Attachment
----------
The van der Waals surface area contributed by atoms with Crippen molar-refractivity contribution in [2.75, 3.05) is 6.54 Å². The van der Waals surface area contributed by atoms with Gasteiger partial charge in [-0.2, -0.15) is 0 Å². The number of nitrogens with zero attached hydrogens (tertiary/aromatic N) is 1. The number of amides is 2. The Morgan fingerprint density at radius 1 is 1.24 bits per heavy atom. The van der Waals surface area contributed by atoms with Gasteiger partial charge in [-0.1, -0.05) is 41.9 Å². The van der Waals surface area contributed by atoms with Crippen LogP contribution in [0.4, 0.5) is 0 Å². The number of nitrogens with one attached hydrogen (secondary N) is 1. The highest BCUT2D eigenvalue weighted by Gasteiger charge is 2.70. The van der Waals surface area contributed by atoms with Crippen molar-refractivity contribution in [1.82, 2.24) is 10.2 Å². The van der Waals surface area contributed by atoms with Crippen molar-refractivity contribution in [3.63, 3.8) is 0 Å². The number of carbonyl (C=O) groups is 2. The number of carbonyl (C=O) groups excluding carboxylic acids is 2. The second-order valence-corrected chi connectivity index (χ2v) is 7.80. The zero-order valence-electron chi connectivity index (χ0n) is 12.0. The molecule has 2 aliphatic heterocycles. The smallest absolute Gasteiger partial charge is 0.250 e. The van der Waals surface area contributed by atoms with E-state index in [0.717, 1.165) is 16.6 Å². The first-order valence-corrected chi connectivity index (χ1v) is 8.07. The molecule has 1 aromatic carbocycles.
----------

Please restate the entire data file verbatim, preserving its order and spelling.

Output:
The van der Waals surface area contributed by atoms with Crippen molar-refractivity contribution in [2.75, 3.05) is 6.54 Å². The van der Waals surface area contributed by atoms with Gasteiger partial charge in [-0.2, -0.15) is 0 Å². The number of nitrogens with zero attached hydrogens (tertiary/aromatic N) is 1. The number of amides is 2. The Morgan fingerprint density at radius 1 is 1.24 bits per heavy atom. The van der Waals surface area contributed by atoms with Gasteiger partial charge in [-0.1, -0.05) is 41.9 Å². The van der Waals surface area contributed by atoms with Crippen LogP contribution in [0.4, 0.5) is 0 Å². The number of nitrogens with one attached hydrogen (secondary N) is 1. The highest BCUT2D eigenvalue weighted by Gasteiger charge is 2.70. The van der Waals surface area contributed by atoms with Crippen molar-refractivity contribution in [1.82, 2.24) is 10.2 Å². The van der Waals surface area contributed by atoms with Crippen molar-refractivity contribution in [3.63, 3.8) is 0 Å². The number of carbonyl (C=O) groups is 2. The number of carbonyl (C=O) groups excluding carboxylic acids is 2. The second-order valence-corrected chi connectivity index (χ2v) is 7.80. The zero-order valence-electron chi connectivity index (χ0n) is 12.0. The molecule has 2 aliphatic heterocycles. The smallest absolute Gasteiger partial charge is 0.250 e. The van der Waals surface area contributed by atoms with E-state index in [0.717, 1.165) is 16.6 Å². The first-order valence-corrected chi connectivity index (χ1v) is 8.07. The molecule has 1 aromatic carbocycles.